However, another option that could entirely change this pick between now and April is free agency and the trade market. There is expected to be a high-dose of available quarterbacks with starting experience that could be available for Andy Reid to build his offense around, at least as a stopgap during what appears to be a soft draft class for signal-callers: Matt Flynn, Michael Vick, Alex Smith as the possible headliners, with Reid's former protege Kevin Kolb also possibly hitting the open market. It's obviously not the strongest crop of players, but that's why they are available in the first place, and it's much stronger than what you would normally see during free agency. These are guys who have had various levels of success, with Smith among the league-leaders in QB rating during the regular season for a team that eventually went to the Super Bowl with his former backup.
If the Chiefs decide to grab a quarteback like Flynn or Smith, they could draft Joeckel as the best player available, and still find themselves with a higher number of intriguing projects for what could be a very deep class of quarterbacks even if it is soft at the top. Still, Kiper notes that the only way he currently sees any quarterbacks being drafted in the first is if a team trades up into the backend of the round, where he possibly sees players like Smith, Barkley, or Mike Glennon being available, rather than expecting them to be snatched up by QB-needy teams making a possible over-draft if they were taken in the top 10.
Teams like the Jaguars, Raiders, Eagles, Browns, Cardinals, Bills, and Jets are all possibly looking for a quarterback. Of course, Blaine Gabbert, Carson Palmer, Nick Foles, Brandon Weeden, Kevin Kolb, Ryan Fitzpatrick, and Mark Sanchez are all still currently with their 2012 teams, and again, the free-agent market is interesting. Is it worth it to take a chance on a quarterback who doesn't truly excite just because it's a need? Maybe.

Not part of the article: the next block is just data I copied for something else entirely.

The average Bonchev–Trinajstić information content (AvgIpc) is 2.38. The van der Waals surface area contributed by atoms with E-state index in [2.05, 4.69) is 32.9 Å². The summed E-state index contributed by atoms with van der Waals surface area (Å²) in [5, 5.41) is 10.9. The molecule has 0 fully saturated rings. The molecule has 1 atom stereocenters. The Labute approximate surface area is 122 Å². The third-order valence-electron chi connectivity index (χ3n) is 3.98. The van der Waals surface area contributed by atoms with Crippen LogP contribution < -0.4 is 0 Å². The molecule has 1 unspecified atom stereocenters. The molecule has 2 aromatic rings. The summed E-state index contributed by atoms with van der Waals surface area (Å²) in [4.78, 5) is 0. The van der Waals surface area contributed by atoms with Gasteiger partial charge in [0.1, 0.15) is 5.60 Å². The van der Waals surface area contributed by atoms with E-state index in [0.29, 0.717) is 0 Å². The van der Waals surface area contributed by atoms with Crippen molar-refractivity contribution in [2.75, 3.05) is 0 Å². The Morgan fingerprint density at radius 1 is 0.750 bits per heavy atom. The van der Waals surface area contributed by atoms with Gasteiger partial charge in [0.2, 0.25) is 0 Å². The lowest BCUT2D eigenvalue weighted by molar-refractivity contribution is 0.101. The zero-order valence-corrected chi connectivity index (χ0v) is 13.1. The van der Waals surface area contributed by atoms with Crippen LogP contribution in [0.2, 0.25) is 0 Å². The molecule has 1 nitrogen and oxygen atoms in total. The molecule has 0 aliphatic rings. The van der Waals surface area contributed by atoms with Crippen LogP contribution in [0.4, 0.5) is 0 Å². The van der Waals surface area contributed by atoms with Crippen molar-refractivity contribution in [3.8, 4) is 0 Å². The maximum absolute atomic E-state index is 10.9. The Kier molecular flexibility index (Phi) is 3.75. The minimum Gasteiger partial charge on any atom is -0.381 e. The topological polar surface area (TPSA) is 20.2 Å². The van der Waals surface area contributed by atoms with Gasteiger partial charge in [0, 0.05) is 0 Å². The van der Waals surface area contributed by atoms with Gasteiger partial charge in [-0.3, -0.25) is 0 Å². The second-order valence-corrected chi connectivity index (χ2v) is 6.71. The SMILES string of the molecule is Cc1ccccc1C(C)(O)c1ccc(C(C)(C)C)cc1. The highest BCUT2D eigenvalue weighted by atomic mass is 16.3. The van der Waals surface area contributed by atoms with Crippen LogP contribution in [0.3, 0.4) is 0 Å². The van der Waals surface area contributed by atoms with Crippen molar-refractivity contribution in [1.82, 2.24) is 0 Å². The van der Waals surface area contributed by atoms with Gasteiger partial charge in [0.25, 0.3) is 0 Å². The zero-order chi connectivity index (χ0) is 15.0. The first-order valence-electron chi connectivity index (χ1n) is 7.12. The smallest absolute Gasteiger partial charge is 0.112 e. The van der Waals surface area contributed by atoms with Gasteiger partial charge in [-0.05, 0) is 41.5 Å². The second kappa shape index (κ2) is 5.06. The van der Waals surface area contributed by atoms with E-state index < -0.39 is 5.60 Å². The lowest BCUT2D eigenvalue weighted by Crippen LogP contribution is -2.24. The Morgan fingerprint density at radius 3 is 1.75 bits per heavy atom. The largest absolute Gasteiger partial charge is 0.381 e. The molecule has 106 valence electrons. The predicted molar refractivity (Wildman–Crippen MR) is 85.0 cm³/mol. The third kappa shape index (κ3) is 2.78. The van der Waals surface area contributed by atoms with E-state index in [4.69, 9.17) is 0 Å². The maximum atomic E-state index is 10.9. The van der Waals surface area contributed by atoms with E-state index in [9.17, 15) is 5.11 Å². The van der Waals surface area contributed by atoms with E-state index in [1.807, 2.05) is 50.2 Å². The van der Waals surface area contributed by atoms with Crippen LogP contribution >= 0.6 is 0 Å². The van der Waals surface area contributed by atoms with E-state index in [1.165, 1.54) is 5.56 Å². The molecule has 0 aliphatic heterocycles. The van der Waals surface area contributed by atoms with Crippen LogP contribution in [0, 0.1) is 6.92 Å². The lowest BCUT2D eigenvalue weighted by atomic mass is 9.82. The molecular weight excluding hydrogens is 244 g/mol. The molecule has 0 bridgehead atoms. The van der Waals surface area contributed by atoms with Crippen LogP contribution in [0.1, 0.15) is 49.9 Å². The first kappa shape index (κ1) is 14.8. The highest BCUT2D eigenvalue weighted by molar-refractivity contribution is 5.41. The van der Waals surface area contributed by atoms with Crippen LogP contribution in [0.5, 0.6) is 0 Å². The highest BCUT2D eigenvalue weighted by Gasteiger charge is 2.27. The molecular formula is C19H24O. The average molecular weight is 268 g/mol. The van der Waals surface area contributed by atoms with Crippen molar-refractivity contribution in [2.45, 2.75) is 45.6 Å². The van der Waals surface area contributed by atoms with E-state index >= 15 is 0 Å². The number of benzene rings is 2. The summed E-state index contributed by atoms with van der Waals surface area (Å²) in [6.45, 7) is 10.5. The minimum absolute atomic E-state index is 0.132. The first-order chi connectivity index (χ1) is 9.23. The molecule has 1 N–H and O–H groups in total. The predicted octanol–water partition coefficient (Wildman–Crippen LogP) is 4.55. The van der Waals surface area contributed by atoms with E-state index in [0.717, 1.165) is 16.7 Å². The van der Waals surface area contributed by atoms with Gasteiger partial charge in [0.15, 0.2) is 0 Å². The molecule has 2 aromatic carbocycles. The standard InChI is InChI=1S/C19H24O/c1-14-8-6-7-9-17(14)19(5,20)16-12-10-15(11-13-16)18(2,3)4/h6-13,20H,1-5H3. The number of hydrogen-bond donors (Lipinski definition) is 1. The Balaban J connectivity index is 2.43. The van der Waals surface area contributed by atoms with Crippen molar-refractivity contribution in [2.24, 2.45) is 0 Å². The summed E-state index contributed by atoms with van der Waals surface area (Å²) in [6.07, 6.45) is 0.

Since the newest edition of the collective bargaining agreement was settled upon in 2011 (though it came after the draft that year, it was widely expected that they would address the ridiculously-high contracts given to players who had not played in an NFL game yet) we have seen four quarterbacks taken in the first round in each of the last two years. Even players that were considered surprising "over-drafts" like Christian Ponder to the Vikings at 12th in 2011, and Brandon Weeden to the Browns at 22nd in 2012. The lower cost of a first-round rookie may compel a team like the Bills or Cardinals to draft Barkley, even if they have their doubts, if they think it's better to take a risk on a quarterback than to take a more talented-looking player at a position of less importance.
Then again, the Titans are still waiting on Jake Locker to develop, the Jaguars on Gabbert, the Vikings on Ponder, the Dolphins on Ryan Tannehill, and the Browns have already opened up their quarterback competition after just one season of Weeden. Just because you can, doesn't mean you should.
For that reason, Kiper is still holding off on mocking any quarterbacks in the first round of this year's draft. However, based on the recent examples of what we have seen anyway in the last two years, Fairburn and many other mock drafters continue to project a number of first-round quarterbacks in 2013. What will happen?
There is still plenty of time, and plenty of mocks, to go.